November 08, 2015

India: ". . .create a platform to jointly fight the Sangh" . . . news report of 7 nov 2015 conference on conference on Jawaharlal Nehru

The Telegraph, November 8, 2015

Restive 'Congress member' speaks up - Rahul raises pitch on RSS
by Sanjay K. Jha

New Delhi, Nov. 7: A member of the audience got restive listening to academic after academic accuse the Congress of compromising on secularism at critical junctures of Indian history. He stood up and said: "It is unfair...."

Rahul Gandhi's sudden intervention took the panellists and his party members by surprise on the second day of a conference on Jawaharlal Nehru. But the Congress vice-president was visibly agitated.

"I am a member of the Congress party. To say that the Congress is not fighting the RSS is slightly unfair. The biggest force that has fought the RSS is the Congress," he said.

"I agree that more could have been done.... True, we have been defeated in the election. But saying that the Congress is not fighting for the idea of India is not fair."

Ghulam Nabi Azad, who was moderating the panel discussion, almost blushed. The participants - some of the finest brains from Delhi's civil society and academia - looked on amused.

Congress veterans A.K. Antony, Mohsina Kidwai, P. Chidambaram and Salman Khurshid appeared to be chuckling as Rahul declared: "I will explain when I speak from there... but (this is) not fair."

Minutes later, Rahul climbed on to the podium, finished his prepared speech quickly, and turned to the panellists on the dais.

"Now I want to talk about what you have said. I have been working in the Congress for 10 years and I have been brought up on the idea of secularism and (that of) respecting everyone's views," he said.

"There is a false barrier between us - we think alike. This is the time to re-establish the relationship between you and the Congress."

He underlined the difference between individuals committed to secularism, like the panellists, and an institution like the Congress.

"The Congress deals with the equations of power. We think alike but the Congress deals with the idea of power," Rahul said.

He seemed to be hinting at the compulsions of mass politics: of dealing with voters of varying intelligence, education and conviction and of processing the views of many politicians before a collective stand can be taken.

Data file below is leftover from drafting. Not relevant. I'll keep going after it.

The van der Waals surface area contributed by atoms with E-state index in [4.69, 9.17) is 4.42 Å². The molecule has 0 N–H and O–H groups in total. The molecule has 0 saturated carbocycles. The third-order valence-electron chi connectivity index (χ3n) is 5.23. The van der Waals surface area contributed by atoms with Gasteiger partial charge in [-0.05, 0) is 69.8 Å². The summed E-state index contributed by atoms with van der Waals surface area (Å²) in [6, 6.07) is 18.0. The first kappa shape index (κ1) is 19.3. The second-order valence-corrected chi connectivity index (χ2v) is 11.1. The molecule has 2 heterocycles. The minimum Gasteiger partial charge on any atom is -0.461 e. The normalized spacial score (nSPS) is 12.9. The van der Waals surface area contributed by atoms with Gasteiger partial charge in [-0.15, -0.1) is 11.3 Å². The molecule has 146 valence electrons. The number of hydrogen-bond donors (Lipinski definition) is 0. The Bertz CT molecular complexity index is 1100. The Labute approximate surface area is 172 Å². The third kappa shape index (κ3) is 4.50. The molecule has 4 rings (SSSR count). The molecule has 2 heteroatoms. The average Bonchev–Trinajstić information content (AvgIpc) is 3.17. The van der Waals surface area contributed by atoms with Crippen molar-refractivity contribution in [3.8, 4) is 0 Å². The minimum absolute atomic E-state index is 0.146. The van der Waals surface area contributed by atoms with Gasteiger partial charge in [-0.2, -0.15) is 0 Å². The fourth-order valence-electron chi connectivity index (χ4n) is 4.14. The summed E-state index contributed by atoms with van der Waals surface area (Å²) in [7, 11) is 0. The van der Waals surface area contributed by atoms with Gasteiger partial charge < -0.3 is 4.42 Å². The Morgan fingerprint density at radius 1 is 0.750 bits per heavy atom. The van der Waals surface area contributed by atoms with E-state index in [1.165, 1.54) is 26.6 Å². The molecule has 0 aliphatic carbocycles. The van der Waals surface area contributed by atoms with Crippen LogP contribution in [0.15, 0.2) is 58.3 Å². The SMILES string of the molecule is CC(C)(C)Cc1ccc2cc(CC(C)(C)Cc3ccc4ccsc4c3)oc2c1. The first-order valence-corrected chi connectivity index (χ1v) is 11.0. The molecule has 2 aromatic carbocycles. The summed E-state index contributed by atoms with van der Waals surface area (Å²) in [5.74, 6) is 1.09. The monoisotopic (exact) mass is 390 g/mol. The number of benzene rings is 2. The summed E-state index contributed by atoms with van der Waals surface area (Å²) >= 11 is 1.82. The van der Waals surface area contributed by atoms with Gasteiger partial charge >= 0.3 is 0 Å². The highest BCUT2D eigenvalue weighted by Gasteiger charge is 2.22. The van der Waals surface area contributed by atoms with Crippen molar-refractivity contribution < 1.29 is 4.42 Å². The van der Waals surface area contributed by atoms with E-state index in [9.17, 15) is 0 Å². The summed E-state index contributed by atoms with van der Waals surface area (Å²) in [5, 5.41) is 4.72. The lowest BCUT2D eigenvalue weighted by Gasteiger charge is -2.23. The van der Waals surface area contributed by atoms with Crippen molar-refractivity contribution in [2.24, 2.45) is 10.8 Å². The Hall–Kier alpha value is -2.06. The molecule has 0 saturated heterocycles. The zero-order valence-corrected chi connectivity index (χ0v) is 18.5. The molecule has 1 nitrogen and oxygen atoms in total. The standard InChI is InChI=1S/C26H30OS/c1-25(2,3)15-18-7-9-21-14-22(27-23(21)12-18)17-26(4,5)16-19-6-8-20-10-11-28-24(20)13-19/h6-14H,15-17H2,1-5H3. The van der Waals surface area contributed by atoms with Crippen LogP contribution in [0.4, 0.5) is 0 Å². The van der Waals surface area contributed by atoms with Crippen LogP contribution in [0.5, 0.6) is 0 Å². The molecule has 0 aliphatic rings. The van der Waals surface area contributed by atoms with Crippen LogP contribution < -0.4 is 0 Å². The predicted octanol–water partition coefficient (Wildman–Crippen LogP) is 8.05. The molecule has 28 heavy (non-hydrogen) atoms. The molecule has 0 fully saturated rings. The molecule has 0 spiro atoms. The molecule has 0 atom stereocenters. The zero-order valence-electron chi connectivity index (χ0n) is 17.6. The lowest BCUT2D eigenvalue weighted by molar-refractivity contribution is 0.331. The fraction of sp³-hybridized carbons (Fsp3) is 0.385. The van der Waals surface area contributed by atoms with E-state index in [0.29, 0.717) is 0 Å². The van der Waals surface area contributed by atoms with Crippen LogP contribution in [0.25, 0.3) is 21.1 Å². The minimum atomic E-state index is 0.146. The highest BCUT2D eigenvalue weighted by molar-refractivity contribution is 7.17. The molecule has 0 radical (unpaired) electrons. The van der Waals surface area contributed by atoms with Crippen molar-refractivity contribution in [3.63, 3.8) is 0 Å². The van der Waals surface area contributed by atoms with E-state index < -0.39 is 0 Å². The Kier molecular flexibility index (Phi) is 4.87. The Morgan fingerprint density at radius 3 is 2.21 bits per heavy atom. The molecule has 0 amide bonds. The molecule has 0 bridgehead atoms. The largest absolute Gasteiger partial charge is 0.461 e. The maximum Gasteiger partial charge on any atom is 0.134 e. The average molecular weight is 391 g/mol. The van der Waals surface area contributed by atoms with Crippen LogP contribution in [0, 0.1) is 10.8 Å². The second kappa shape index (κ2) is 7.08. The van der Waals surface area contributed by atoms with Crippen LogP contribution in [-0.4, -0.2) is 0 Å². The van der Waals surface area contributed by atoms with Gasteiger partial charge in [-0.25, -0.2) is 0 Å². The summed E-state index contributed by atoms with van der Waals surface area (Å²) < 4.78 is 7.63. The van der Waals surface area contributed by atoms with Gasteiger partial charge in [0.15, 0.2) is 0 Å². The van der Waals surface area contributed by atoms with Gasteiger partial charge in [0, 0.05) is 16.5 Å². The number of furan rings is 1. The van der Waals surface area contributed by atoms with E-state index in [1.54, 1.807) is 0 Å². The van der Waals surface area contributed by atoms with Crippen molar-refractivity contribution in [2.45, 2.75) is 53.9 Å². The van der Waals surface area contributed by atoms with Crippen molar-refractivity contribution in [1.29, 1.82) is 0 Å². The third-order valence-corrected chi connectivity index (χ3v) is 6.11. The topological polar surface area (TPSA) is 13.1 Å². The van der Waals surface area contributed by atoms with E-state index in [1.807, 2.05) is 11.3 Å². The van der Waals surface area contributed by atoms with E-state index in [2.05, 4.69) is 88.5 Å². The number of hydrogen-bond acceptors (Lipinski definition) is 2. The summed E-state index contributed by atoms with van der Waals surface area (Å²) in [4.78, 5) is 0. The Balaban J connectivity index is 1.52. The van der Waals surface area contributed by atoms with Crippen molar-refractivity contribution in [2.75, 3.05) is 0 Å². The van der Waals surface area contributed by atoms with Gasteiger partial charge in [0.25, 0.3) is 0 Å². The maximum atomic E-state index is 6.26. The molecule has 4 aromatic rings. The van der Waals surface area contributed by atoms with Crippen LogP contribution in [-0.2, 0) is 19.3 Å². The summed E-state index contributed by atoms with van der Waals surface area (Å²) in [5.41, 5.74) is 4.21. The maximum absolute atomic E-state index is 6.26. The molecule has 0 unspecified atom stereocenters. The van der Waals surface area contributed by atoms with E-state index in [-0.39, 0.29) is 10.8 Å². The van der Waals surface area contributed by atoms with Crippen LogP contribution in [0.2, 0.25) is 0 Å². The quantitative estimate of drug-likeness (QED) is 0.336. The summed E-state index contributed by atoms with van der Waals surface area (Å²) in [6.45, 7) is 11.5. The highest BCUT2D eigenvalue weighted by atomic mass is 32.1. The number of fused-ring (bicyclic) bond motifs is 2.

"Secularism is in the blood of the Congress. Respect for everybody in the country is in our DNA - we have to just reinvigorate the organisation," Rahul said.

"The RSS and the government can't even imagine what they are going to face in the coming months and years. The Congress will not only defeat them but smash the idea that the RSS represents."

During his speech, Rahul had cited the recent incidents of violence, accused Sangh chief Mohan Bhagwat of "hateful mediocrity", and alleged that state power was being used to inflict grievous wounds on India's culture.

Earlier, the panel discussion had revolved round the Congress's failures that purportedly allowed the Sangh-BJP to take over.

Apoorvanand, who teaches Hindi at Delhi University, had chided the Congress for its nervousness about the charge of "Muslim appeasement" and asked it to return to Nehru to cure itself of "reluctant secularism".

Recalling that Nehru had suspected the Congress was not the ideal apparatus to implement the Gandhian vision, Apoorvanand asked the leadership to impart rigorous training in secularism to party workers and launch a campaign to secularise society.

Political scientist Zoya Hasan accused the Congress of handing concessions to Hindutva groups and of repeatedly compromising on secularism.

Arguing that secularism was not an option but an absolute necessity, she recalled instances of state discrimination against the minorities under Congress rule and the "meagre implementation" of the Sachar Committee recommendations for Muslims' welfare.

She said the Congress was giving an impression that it had placed too much emphasis on secularism and was instead talking of pluralism and tolerance, which was a self-defeating strategy.

Warning against the politics of convenience, she advised the Congress to try and unite all the secular parties and pursue secularism, democracy, equality and justice as a constellation of commitments.

Activist Shabnam Hashmi accused the Congress of failing to take the idea of secularism to the masses.

"The engagement of the political parties has been very superfluous while the RSS has been injecting poison in every nerve," she said.

"Beef makes the Congress defensive as if it were a Muslim issue. Terror makes it defensive. No party has forcefully taken up the issue of Sangh terror, even when Rohini Salian says she was asked to go slow."

Salian, a key prosecutor in the 2008 Malegaon blast case in which the suspects are said to share the Sangh ideology, had alleged in June that the National Investigation Agency had asked her to "go soft" after the NDA government assumed charge.

Hashmi added: "Manmohan Singh said, 'We will not be vindictive' when the need was to cleanse the system. This fight cannot be left to civil society as the political parties' outreach is much bigger. We should forget all differences and join hands to fight fascism."

Academic and poet Badri Raina said while the BJP practised "problematic communalism", the Congress practised "pragmatic secularism".

Ayesha Kidwai, a JNU professor, pointed to the State's failure to protect citizens' constitutional rights. Former professor Ram Puniyani said the political parties' inability to explain secularism to the people had allowed the Sangh to step in.

All the speakers appealed to the Congress to create a platform to jointly fight the Sangh.